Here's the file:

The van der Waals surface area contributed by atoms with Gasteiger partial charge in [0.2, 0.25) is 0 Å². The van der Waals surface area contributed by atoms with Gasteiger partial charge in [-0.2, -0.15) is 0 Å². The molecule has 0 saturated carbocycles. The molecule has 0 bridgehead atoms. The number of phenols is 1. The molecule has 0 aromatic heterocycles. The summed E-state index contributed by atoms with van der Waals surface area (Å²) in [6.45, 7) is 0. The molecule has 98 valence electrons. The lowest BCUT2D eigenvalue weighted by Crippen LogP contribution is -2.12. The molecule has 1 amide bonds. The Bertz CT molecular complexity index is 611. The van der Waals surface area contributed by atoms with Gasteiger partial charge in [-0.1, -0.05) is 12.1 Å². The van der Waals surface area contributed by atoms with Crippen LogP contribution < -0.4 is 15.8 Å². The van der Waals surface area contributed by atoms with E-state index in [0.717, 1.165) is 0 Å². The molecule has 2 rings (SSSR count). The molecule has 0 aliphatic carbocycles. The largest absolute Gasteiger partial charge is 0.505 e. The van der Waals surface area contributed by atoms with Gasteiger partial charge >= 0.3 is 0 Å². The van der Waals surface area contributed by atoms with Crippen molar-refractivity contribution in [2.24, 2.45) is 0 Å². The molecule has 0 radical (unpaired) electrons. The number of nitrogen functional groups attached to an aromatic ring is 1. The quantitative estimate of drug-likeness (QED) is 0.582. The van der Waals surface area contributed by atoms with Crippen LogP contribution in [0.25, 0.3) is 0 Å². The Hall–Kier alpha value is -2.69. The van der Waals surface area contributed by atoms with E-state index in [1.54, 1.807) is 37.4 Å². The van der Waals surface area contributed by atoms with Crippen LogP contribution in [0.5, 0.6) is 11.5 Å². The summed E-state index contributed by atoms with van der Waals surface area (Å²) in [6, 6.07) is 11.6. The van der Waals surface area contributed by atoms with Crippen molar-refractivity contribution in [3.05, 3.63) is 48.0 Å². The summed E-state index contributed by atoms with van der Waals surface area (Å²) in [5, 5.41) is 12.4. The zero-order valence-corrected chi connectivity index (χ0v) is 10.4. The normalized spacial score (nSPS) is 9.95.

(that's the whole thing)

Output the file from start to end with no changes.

The van der Waals surface area contributed by atoms with Gasteiger partial charge in [0.2, 0.25) is 0 Å². The van der Waals surface area contributed by atoms with Gasteiger partial charge in [-0.2, -0.15) is 0 Å². The molecule has 0 saturated carbocycles. The molecule has 0 bridgehead atoms. The number of phenols is 1. The molecule has 0 aromatic heterocycles. The summed E-state index contributed by atoms with van der Waals surface area (Å²) in [6.45, 7) is 0. The molecule has 98 valence electrons. The lowest BCUT2D eigenvalue weighted by Crippen LogP contribution is -2.12. The molecule has 1 amide bonds. The Bertz CT molecular complexity index is 611. The van der Waals surface area contributed by atoms with Gasteiger partial charge in [-0.1, -0.05) is 12.1 Å². The van der Waals surface area contributed by atoms with Crippen LogP contribution < -0.4 is 15.8 Å². The van der Waals surface area contributed by atoms with E-state index in [0.717, 1.165) is 0 Å². The molecule has 2 rings (SSSR count). The molecule has 0 aliphatic carbocycles. The largest absolute Gasteiger partial charge is 0.505 e. The van der Waals surface area contributed by atoms with Gasteiger partial charge >= 0.3 is 0 Å². The van der Waals surface area contributed by atoms with Crippen molar-refractivity contribution in [2.24, 2.45) is 0 Å². The molecule has 0 radical (unpaired) electrons. The number of nitrogen functional groups attached to an aromatic ring is 1. The quantitative estimate of drug-likeness (QED) is 0.582. The van der Waals surface area contributed by atoms with Crippen LogP contribution in [0.25, 0.3) is 0 Å². The Hall–Kier alpha value is -2.69. The van der Waals surface area contributed by atoms with E-state index in [1.54, 1.807) is 37.4 Å². The van der Waals surface area contributed by atoms with Crippen LogP contribution in [0.5, 0.6) is 11.5 Å². The summed E-state index contributed by atoms with van der Waals surface area (Å²) in [6, 6.07) is 11.6. The van der Waals surface area contributed by atoms with Crippen molar-refractivity contribution in [3.05, 3.63) is 48.0 Å². The summed E-state index contributed by atoms with van der Waals surface area (Å²) in [5, 5.41) is 12.4. The zero-order valence-corrected chi connectivity index (χ0v) is 10.4. The normalized spacial score (nSPS) is 9.95.